When congressional Republicans defeated gun control legislation after the 2012 Sandy Hook Elementary School shooting, they left open a legal loophole that permitted Dylann Roof to buy the .45-caliber handgun he allegedly used to kill nine people in a historically black church in South Carolina in June.
After the killings at Sandy Hook, Republicans voted down a bill that would have strengthened the FBI's National Instant Criminal Background Check System. It was a failure in this NICS system that allowed Roof to buy the gun he is said to have used in the Charleston church killings, FBI Director James B. Comey said on July 10.
Convicted felons and drug addicts are not supposed to be able to buy guns. Roof was arrested earlier this year on a felony drug charge. He was not convicted, but admitted to possession of a controlled substance. That made him ineligible to buy a gun under Federal law.
But he was able to buy the gun anyway. The reason? NICS is broken. The individual at NICS charged with investigating Roof's background could not find the record of the 21-year-old's disqualifying drug possession admission.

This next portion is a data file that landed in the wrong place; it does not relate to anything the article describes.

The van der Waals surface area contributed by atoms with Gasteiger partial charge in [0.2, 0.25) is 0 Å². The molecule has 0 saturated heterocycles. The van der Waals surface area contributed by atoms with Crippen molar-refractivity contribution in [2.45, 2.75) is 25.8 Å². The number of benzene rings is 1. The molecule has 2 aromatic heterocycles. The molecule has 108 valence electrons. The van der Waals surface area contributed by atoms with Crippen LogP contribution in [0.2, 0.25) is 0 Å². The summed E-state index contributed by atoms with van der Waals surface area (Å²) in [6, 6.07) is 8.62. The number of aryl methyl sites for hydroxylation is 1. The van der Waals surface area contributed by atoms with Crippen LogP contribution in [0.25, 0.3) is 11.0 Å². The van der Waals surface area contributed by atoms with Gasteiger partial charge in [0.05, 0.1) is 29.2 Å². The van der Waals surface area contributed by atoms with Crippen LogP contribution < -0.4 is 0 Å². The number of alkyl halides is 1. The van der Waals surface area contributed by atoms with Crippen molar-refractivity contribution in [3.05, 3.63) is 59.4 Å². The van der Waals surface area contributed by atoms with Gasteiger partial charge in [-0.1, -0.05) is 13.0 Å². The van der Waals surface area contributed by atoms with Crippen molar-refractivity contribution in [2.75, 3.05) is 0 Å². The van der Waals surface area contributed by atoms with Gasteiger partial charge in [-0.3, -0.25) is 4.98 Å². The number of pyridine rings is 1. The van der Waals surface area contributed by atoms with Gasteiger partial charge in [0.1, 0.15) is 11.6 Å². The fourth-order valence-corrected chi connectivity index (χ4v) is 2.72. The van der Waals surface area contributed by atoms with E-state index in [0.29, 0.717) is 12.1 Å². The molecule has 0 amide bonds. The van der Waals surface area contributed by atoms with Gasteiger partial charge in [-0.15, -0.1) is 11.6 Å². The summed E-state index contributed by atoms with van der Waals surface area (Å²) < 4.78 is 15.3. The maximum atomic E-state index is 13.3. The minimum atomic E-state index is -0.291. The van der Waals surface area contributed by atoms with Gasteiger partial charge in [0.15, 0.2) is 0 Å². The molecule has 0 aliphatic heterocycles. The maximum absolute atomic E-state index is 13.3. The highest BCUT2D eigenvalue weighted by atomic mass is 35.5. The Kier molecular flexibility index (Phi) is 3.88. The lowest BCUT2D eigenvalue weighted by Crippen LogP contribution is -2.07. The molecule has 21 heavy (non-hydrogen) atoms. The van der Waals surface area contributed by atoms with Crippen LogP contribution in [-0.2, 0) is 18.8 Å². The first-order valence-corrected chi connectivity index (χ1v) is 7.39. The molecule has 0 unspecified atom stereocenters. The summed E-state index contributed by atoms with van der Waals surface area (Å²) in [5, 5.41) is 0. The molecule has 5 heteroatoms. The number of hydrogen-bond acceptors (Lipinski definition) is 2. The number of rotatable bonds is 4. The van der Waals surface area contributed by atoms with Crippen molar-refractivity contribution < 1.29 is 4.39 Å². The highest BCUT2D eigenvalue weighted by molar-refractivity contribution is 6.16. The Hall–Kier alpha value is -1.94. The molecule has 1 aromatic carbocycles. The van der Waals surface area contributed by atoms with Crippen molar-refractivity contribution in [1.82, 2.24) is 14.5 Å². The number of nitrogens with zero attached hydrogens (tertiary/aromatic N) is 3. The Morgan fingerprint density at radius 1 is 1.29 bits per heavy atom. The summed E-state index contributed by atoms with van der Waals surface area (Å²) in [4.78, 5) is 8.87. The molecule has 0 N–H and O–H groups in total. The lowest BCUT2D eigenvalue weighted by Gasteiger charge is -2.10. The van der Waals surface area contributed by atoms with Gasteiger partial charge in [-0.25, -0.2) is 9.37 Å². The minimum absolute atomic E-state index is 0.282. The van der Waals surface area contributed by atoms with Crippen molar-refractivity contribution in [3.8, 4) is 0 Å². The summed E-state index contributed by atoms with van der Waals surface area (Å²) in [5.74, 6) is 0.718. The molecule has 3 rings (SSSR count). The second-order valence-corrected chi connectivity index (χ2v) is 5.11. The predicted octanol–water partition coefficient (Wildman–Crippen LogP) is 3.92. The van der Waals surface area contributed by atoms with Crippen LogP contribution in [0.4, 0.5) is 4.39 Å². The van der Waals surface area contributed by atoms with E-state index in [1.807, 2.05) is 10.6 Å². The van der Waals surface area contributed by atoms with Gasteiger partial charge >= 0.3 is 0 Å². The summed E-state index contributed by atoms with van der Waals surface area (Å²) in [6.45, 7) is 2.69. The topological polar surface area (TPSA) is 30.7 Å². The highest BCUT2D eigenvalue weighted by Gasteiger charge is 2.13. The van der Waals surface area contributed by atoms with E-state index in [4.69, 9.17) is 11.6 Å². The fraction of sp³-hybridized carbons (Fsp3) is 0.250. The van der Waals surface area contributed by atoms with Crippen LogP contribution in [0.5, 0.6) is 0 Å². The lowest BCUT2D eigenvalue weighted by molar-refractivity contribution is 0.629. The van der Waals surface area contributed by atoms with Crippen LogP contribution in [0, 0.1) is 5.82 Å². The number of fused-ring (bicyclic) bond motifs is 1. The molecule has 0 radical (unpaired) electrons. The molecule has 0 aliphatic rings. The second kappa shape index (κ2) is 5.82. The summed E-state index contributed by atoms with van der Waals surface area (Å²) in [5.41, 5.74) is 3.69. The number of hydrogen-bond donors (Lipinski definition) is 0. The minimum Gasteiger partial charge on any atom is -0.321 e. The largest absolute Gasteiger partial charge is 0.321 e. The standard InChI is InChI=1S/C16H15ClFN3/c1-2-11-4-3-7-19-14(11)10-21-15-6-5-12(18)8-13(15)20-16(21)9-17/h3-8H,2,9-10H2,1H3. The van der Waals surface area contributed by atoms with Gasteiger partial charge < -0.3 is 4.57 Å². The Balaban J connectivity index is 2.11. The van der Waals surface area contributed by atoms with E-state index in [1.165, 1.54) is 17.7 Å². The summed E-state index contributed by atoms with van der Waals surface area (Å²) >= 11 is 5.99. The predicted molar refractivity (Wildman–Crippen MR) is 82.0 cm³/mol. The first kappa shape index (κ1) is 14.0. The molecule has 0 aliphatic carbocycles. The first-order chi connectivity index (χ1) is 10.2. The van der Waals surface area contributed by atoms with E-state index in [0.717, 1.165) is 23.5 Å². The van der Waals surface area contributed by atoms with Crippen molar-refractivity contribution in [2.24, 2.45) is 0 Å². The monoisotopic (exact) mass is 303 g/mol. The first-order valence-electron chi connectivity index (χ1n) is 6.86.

After the Sandy Hook shooting, in which 20 children and six adults were killed in Newtown, Conn., Congress considered legislation, known as the Manchin-Toomey amendment, that would have fixed NICS.
If the legislation had passed, the NICS investigator looking into Roof's background would most likely have had the missing record of Roof's drug possession. His April handgun purchase would have been blocked and the nine people shot down at the Emanuel African Methodist Episcopal Church in a racially-motivated rampage would still be alive.
The Manchin-Toomey amendment was a modest bill. It would have expanded background checks to gun shows and Internet sales. It also included a provision incentivizing states to provide the FBI with records like those of Roof's drug admission.
Republicans knew of the carnage that could follow if they voted down the Manchin-Toomy amendment, named for Democratic Sen. Joe Manchin and Republican Sen. Pat Toomey.
In 2007, the gunman in another school shooting, at Virginia Tech, killed 32 people with firearms he was not legally not allowed to purchase. A court had declared Seung-Hui Cho mentally ill in 2005, making it against Federal law for him to buy guns. But NICS did not have access to those records and cleared him for the purchases, setting the stage for the gunman to carry out the deadliest killings ever in this country.
It was only a matter of time until the NICS would fail again, and another preventable shooting spree would take yet more innocent lives.
Republicans had to know this. And yet they voted down the bill that could have fixed the problem, the bill that could have prevented the blood spilled in Charleston.
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